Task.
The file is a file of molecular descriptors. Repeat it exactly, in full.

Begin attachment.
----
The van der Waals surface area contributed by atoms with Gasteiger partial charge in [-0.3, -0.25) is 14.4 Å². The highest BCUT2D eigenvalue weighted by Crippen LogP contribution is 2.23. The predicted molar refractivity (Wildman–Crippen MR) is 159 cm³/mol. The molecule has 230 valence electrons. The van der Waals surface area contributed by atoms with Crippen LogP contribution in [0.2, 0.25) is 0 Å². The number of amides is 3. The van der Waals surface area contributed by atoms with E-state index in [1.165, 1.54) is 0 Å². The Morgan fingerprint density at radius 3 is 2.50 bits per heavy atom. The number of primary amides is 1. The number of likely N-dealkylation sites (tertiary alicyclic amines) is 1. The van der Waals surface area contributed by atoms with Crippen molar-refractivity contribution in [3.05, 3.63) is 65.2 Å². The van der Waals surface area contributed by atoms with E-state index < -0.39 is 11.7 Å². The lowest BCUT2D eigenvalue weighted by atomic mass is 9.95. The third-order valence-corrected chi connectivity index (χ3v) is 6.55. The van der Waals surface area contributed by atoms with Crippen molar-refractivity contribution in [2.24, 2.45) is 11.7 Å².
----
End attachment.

The van der Waals surface area contributed by atoms with Gasteiger partial charge in [-0.3, -0.25) is 14.4 Å². The highest BCUT2D eigenvalue weighted by Crippen LogP contribution is 2.23. The predicted molar refractivity (Wildman–Crippen MR) is 159 cm³/mol. The molecule has 230 valence electrons. The van der Waals surface area contributed by atoms with Crippen LogP contribution in [0.2, 0.25) is 0 Å². The number of amides is 3. The van der Waals surface area contributed by atoms with E-state index in [1.165, 1.54) is 0 Å². The Morgan fingerprint density at radius 3 is 2.50 bits per heavy atom. The number of primary amides is 1. The number of likely N-dealkylation sites (tertiary alicyclic amines) is 1. The van der Waals surface area contributed by atoms with Crippen molar-refractivity contribution in [3.05, 3.63) is 65.2 Å². The van der Waals surface area contributed by atoms with E-state index < -0.39 is 11.7 Å². The lowest BCUT2D eigenvalue weighted by atomic mass is 9.95. The third-order valence-corrected chi connectivity index (χ3v) is 6.55. The van der Waals surface area contributed by atoms with Crippen molar-refractivity contribution in [2.24, 2.45) is 11.7 Å².